Allergenic products can show up in all kinds of foods and parents should be vigilant about reading ingredient labels of any processed food. In January of 2006, the Food and Drug Administration enacted regulations requiring that food labels clearly state if food products contain any ingredients that have protein derived from the eight major allergenic food groups. Avoiding an allergenic food is not terribly problematic if a child is found to be allergic to just one type of food, but sensitivity for multiple foods is not uncommon. “Suppose the parent of a child who has a positive skin test for 12 different foods keeps that child on a very restrictive diet and stops all of them—the child is going to become malnourished,” Dr. Chatila says. “It’s not an atypical scenario.” Perhaps of those 12 foods, only two or three are clinically relevant.

A double-blind, placebo-controlled food challenge is the gold- tandard test to ferret out which sensitivities are clinically relevant. A food challenge, Dr. Chatila cautions, should only be carried out in a medical environment and under strictly controlled conditions. “This is a test that requires a comprehensive medical setup. We want to avoid precipitating a severe reaction, hence it is essential to have a hospital’s resources behind you,” Dr. Chatila says.  

Allergies On the Rise

Like other allergies, the incidence of food allergy is on the rise. Studies have indicated that the number of children under 5 years old who are allergic to nuts, for example, doubled between 1997 and 2002, to 1 in 125. “We are seeing more food-related conditions such as eczema, allergic esophagitis, allergic gastroenteritis and urticaria,” says Dr. Garcia-Lloret. It is not clear why the incidence of food allergies is increasing. Increased exposure to peanuts or peanut-containing products early in life has been implicated in some studies. Other studies suggest it has to do with food processing—maybe roasting peanuts rather than boiling them alters the proteins in a way that makes them more allergenic. In addition, lifestyle appears to be a determining factor: The increased incidence of food allergies is being observed predominantly inWestern industrialized countries like the United States, Great Britain and Scandinavia.

“Maybe because we are living in cleaner environments, or maybe because of pollutants we weren’t exposed to before, or maybe because of antibiotics taken early in life, the bacterial composition of the gut has changed, leading not only to an abnormal permeability, but also to an altered interaction between the mucosal immune system and ‘harmless’ foreign substances such as foods,” Dr. Garcia-Lloret says.

If that is the case, one therapeutic approach to addressing food allergies might be through probiotics—recolonizing the gut with beneficial microflora in an effort to prevent the onset of food allergies. A fellow in UCLA’s Food Allergy Clinic is, in fact, initiating research in this area. Researchers elsewhere are examining the efficacy of herbal approaches to prevention and treatment. While conventional allergy shots are not effective in the treatment of food allergies, protocols of oral desensitization are being presently investigated. “Interest in the study of the pathogenesis of food allergy has risen exponentially in recent years,” Dr. Garcia-Lloret says.“We can reasonably expect that in the next few years, the management of food allergies will extend well beyond the EpiPen and dietary restrictions.”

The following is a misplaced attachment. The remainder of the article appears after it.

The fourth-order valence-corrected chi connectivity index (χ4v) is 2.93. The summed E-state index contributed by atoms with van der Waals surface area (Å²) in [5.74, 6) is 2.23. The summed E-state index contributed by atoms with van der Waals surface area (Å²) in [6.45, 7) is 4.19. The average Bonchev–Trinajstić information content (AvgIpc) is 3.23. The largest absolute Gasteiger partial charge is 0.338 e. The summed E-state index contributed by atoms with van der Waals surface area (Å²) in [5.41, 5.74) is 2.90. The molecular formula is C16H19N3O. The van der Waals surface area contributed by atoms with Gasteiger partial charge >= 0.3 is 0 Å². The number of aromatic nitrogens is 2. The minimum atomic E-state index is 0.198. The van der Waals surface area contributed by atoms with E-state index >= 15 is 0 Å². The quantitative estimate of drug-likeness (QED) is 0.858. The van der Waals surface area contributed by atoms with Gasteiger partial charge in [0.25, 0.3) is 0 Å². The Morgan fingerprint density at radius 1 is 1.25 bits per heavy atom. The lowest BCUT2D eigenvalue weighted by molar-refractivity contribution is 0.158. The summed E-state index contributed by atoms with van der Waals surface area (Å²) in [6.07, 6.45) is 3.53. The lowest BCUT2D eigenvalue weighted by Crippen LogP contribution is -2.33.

While food allergies in adults tend to be life-long, many children do grow out of allergies, Dr. Garcia-Lloret notes. “The chances of becoming tolerant to a particular food depend on the age of onset and on the food in question. Children who had a food allergy before 3 years of age should be retested in grade school. Some children follow restricted diets when, in fact, they are no longer allergic and can begin to enjoy foods that once were off-limits,” she says. On the other hand, children and adolescents with no prior history of food allergy who begin to experience symptoms such as recurrent hives or gastrointestinal disturbances may have developed an allergy to a certain food. All of which serves to illustrate that there are no easy answers when it comes to food allergies.

Add a comment

Please note that we are unable to respond to medical questions through the comments feature below. For information about health care, or if you need help in choosing a UCLA physician, please contact UCLA Physician Referral Service (PRS) at 1-800-UCLA-MD1 (1-800-825-2631) and ask to speak with a referral nurse. Thank you!

comments powered by Disqus